Microsoft Corp. this week again changed the severity rating of a recently discovered vulnerability after a security researcher showed the company that the problem was more serious than Microsoft officials originally thought.
The company last week upgraded the severity rating of a different flaw in Internet Explorer.
The vulnerability in question this time around lies in the way that IE handles PNG (Portable Network Graphics) images. The browser fails to correctly check the parameters of PNG files when it opens them, which can result in a buffer overrun. Other Microsoft applications, including the Office products, use IE to render PNG images and exploiting this vulnerability against one of these applications would allow an attacker to run code on a users machine.
In its original advisory on Nov. 20, Microsoft gave this vulnerability a rating of "important," but on Thursday escalated it to "critical," the highest rating. The change was spurred by research from eEye Digital Security Inc., which discovered that it was possible to run code on remote users systems.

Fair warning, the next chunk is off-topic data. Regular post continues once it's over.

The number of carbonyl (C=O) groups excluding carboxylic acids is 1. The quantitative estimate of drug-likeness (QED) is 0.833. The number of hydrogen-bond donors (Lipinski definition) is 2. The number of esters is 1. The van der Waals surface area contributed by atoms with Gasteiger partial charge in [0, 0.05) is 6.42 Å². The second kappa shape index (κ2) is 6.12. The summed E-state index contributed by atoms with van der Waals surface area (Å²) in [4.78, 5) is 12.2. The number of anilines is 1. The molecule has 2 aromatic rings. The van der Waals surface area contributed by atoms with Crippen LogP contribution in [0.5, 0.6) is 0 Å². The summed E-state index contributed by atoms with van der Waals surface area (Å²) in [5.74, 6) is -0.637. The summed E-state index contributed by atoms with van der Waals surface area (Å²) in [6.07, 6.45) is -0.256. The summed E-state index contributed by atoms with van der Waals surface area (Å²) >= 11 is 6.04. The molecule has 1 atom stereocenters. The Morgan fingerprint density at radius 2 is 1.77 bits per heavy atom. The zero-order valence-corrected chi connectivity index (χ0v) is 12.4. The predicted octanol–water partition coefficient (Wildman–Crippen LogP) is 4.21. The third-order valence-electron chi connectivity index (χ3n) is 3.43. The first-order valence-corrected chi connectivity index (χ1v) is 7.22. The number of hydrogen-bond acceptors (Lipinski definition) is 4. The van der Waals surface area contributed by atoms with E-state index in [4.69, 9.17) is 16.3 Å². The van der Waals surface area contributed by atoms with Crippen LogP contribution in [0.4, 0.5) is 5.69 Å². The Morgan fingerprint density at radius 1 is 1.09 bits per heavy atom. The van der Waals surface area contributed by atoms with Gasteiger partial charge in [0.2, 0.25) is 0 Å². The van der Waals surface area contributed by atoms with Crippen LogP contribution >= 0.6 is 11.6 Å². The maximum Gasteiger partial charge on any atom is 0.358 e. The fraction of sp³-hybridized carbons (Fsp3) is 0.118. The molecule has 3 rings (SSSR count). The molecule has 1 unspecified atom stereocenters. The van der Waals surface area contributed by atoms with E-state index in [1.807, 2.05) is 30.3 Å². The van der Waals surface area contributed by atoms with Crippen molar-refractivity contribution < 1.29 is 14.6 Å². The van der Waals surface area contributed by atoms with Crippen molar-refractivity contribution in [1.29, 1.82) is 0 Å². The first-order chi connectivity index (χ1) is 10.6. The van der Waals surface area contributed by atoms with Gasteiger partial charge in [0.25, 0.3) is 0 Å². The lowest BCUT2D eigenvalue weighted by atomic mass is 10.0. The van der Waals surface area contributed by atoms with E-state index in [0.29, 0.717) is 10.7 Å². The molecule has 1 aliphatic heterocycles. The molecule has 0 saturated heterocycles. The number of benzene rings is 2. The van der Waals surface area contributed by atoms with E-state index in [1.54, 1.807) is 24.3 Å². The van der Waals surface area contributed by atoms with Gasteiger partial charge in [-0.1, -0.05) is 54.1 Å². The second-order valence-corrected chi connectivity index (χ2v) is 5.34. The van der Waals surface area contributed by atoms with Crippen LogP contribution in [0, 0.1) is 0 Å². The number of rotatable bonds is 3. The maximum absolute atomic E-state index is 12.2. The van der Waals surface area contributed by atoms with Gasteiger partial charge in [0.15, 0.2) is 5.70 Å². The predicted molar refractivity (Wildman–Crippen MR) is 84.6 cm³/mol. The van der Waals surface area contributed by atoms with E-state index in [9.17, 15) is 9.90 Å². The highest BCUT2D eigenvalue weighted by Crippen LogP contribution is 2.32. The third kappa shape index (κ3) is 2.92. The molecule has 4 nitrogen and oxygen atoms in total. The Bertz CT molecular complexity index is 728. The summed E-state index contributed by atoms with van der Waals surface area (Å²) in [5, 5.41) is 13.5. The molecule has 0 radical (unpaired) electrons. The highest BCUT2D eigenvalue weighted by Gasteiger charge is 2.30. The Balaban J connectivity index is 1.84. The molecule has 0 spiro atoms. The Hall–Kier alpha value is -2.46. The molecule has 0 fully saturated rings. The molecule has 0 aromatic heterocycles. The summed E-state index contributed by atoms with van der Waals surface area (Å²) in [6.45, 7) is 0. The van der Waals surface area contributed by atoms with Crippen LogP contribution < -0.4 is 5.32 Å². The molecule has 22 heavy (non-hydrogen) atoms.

The first version of the bulletin said that an attacker could only force IE to crash by exploiting this flaw. eEye published its advisory on the BugTraq security mailing list on Wednesday.
This is the second time in about a week that Microsoft, of Redmond, Wash., has moved to upgrade the severity rating of a vulnerability.
The company on Dec. 4 released a cumulative patch for IE, which also fixes a new flaw that the company said could allow a Web site to access information on users machines.
The company rated the vulnerability as "moderate" and said that attackers could read, but not change, files on a vulnerable machine or run without parameters an executable file already present on the computer. However, a well-known security researcher posted a message to BugTraq disputing Microsofts assessment of the vulnerability and saying that the flaw is much more severe than the company let on.
Microsoft later upgraded the severity rating to "critical."